“I think I have at last found some trace of Gorton. There’s a man of that name in the criminal calendar here, down for trial to-morrow; I shall see then whether it is the same, but the description tallies. Should it be our Gorton, I think the better plan will be to leave him entirely alone: a man undergoing a criminal sentence—and this man is sure of a long period of it—has neither the means nor the motive to be dangerous. He cannot molest you whilst he is working on Portland Island; and, so far, you may live a little eased from fear. I wish—”
Mr. Carr’s was a close handwriting, and this concluded the first page. She was turning it over, when Lord Hartledon’s voice on the stairs caught her ear. He seemed to be coming up.
Ay, and he would have caught her at her work but for the accidental circumstance of the old dowager’s happening to look out of the drawing-room and detaining him, as he was hastening onwards up the stairs. She did her daughter good service that moment, if she had never done it before. Maude had time to fold the letter, put it back, lock the cabinet, and escape. Had she been a nervous woman, given to being flurried and to losing her presence of mind, she might not have succeeded; but she was cool and quick in emergency, her brain and fingers steady.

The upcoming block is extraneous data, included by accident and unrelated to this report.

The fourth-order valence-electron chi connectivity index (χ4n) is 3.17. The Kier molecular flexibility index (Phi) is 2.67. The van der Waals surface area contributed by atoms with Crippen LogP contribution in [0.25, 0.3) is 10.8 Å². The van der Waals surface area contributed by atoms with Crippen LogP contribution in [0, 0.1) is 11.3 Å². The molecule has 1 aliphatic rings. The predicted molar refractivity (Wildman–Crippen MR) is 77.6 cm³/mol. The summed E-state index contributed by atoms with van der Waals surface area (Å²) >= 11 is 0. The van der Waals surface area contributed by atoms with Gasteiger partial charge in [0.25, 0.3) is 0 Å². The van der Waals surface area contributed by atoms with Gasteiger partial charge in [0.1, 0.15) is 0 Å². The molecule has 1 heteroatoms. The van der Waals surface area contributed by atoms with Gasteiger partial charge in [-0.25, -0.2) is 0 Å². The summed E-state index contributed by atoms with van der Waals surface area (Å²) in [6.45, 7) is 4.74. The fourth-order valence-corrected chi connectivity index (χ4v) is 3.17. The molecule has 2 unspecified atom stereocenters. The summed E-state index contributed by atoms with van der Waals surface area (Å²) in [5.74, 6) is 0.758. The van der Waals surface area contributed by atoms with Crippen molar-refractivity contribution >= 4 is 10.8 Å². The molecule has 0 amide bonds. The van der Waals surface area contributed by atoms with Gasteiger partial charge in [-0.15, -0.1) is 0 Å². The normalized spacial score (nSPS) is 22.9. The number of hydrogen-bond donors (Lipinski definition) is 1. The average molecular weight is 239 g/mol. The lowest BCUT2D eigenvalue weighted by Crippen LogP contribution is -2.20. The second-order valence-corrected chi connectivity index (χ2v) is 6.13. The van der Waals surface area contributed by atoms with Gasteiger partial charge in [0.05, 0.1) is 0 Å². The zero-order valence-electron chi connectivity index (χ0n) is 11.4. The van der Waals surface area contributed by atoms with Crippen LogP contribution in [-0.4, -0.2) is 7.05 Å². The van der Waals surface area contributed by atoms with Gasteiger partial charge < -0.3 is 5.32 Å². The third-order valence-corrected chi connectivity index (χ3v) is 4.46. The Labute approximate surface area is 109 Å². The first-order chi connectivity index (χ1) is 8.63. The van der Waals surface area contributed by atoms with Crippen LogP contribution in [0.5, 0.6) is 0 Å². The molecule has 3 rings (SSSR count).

Nevertheless her heart beat a little as she stood within the other room, the door not latched behind her. She did not stir, lest he should hear her; and she hoped to remain unseen until he went down again. A ready excuse was on her lips, if he happened to look in, which was not probable: that she fancied she heard baby cry, and was listening.
Lord Hartledon was walking about his dressing-room, pacing it restlessly, and she very distinctly heard suppressed groans of mortal anguish breaking from his lips. How he had got rid of his visitor, and what the visitor came for, she knew not. He seemed to halt before the washhand-stand, pour out some water, and dash his face into it.
“God help me! God help Maude!” he ejaculated, as he went down again to the drawing-room.
And Lady Hartledon went down also, for the interruption had frightened her, and she did not attempt to open the cabinet again. She never knew more of the contents of Mr. Carr’s letter; and only the substance of the other, as communicated to her by her husband.
CROSS-QUESTIONING MR. CARR.
Not until the Sunday morning did Lady Hartledon speak to her husband of the stranger’s visit. There seemed to have been no previous opportunity. Mr. Carr had arrived late on the Friday night; indeed it was Saturday morning, for the trains were all detained; and he and Hartledon sat up together to an unconscionable hour. For this short visit he was Lord Hartledon’s guest. Saturday seemed to have been given to preparation, to gaiety, and to nothing else. Perhaps also Lady